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A History Of The Thanksgiving Feast

Sarah Allen |
November 17, 2013 | 7:25 a.m. PST

Staff Reporter

We know the story of the first Thanksgiving, but how has the food changed since then? (Wikimedia Commons / Jean Leon Gerome Ferris)
We know the story of the first Thanksgiving, but how has the food changed since then? (Wikimedia Commons / Jean Leon Gerome Ferris)
A lot has changed about the Thanksgiving feast since the Pilgrims and Native Americans first sat down together in 1621.

According to Smithsonian magazine, historians know for certain only that the Pilgrims feasted on wildfowl, corn, and venison. Today, Americans traditionally dine on turkey, stuffing, cranberry sauce, sweet potato casserole, and pumpkin pie. How did the components of the Thanksgiving feast develop from the time of the Pilgrims until today?

Turkey

Kathleen Wall, a foodways culinarian at Pilgrim Plantation, doubts that turkey was the main feature of the first Thanksgiving meal. The Pilgrims may not have eaten turkey at all. In fact, it is unclear when and how turkey first claimed its place as the Thanksgiving bird. However, by the late 1700s, founding Father Alexander Hamilton declared, "No Citizen of the United States should refrain from turkey on Thanksgiving Day." By 1916, writers had begun referring to Thanksgiving as Turkey Day. By the time Thanksgiving become a federal holiday in 1941, turkey had solidified its place as the centerpiece of Thanksgiving celebrations across the country. 

Stuffing

Since the Pilgrims lacked access to flour or ovens, historians know that bread-based stuffing was not featured at the first Thanksgiving meal. The history of stuffing actually extends back far before the Pilgrims arrived in America. Stuffing dates back to the Roman empire, and recipes for stuffing appear in the Roman cookbook De re Coquinaria. While stuffing is often associate specifically with turkey, the practice of stuffing large birds, not just turkeys, was common in the Pilgrims' era. Today, Americans rarely cook large birds except on Thanksgiving, so stuffing is now rarely prepared if turkey is not involved. Thanks to Ruth Miriam Siems, a Kraft Foods Inc. product developer, who created boxed stuffing, Americans can enjoy stuffing year-round with minimal effort required. The convenience product quickly became popular after its creation in 1971.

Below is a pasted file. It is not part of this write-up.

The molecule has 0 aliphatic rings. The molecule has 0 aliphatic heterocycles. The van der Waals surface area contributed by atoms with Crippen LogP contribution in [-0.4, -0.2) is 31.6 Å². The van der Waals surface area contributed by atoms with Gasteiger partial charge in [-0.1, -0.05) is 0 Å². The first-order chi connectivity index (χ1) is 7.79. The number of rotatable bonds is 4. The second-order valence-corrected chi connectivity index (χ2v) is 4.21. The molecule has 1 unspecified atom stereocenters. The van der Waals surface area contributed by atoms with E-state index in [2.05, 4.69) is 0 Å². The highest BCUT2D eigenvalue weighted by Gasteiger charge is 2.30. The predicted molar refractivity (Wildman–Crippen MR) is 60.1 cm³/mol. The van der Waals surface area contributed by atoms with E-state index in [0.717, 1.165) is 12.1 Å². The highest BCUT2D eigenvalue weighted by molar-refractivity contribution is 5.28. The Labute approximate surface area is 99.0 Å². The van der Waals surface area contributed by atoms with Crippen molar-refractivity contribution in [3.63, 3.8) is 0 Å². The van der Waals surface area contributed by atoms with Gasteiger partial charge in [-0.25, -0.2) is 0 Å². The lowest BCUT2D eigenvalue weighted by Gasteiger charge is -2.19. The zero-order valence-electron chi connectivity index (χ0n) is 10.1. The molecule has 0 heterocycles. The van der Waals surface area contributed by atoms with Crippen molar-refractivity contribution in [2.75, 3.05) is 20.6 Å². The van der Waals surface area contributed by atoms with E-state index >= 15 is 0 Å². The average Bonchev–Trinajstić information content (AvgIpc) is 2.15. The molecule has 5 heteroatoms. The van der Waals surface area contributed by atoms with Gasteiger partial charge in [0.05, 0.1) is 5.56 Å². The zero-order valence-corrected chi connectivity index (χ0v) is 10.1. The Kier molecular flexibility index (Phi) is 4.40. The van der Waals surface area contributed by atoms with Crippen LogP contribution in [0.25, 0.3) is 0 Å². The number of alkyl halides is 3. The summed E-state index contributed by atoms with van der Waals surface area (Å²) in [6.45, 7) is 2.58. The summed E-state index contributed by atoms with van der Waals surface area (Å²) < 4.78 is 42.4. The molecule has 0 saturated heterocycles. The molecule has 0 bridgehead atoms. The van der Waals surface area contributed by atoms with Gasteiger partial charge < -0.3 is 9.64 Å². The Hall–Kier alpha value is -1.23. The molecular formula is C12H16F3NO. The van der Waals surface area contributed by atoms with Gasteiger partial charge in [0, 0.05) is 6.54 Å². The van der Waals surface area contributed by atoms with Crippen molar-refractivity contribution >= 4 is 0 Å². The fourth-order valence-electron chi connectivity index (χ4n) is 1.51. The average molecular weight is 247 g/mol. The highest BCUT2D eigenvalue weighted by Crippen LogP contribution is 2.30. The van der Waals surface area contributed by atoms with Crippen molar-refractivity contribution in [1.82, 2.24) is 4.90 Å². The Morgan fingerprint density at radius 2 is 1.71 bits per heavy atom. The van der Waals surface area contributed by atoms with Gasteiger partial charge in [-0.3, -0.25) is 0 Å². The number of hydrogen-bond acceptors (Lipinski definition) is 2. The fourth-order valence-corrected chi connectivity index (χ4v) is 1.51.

Cranberry Sauce

Cranberries are also native to North America, and, like pumpkins, were eaten by the Native Americans far before the first Thanksgiving. Once the settlers began consuming cranberries in the mid-1600s, cranberries became a crucial part of the New England harvest. However, it was not until 50 years after Thanksgiving that referencs to traditional cranberry sauce appeared in the written historical record. Cranberries sealed their role as a part of the national Thanksgiving tradition in 1864, when General Ulysses S. Grant ordered cranberries to be served to soldiers as part of their holiday meal. In 1912, a company now known as Ocean Spray began canning and selling cranberry sauce to Americans.

Potatoes

At the time of the first Thanksgiving, neither white potatoes nor sweet potatoes had arrived in North America. White potatoes are native to South America, while sweet potatoes are native to the Carribean. Once sweet potatoes were brought to the United States from Europe, they quickly became popular in the south, where humid growing conditions suited the orange tuber. Southerners even used sweet potatoes as a substitute for pumpkin in pumpkin pie. The earliest recipe for candied sweet potatoes did not appear until 1889. Sweet potatoe casseroles were first introduced to marshmallows in 1917 by Angelus Marshmallows in a book intended to popularize marshmallows as an everyday cooking ingredient. While marshmallows do not often feature in main dishes, the company succeeded in immortalizing the pairing of sweet potato and marshmallow as a Thanksgiving favorite.

Pumpkin Pie

Like turkeys, pumpkins are native to the North America continent. However, pumpkin probably was not baked into a pie at the first Thanksgiving. In fact, the Pilgrims did not even have access to ovens. While pumpkin and squash are part of the traditional New England harvest, the Pilgrims likely only ate boiled pumpkin, not the now-traditional pumpkin pie. Approximately fifty years after the first Thanksgiving, pumpkin pie gained popularity in New England. Recipes for pumpkin pie then appeared in a French cookbook in 1951 and in English cookbooks beginning in 1670. However, the first American cookbook that included a recipe for pumpkin pie was not published until 1796. Pumpkin pie today is a popular way to conclude a delicious Thanksgiving feast with a sweet dessert.

Reach Staff Reporter Sarah Allen here.



 

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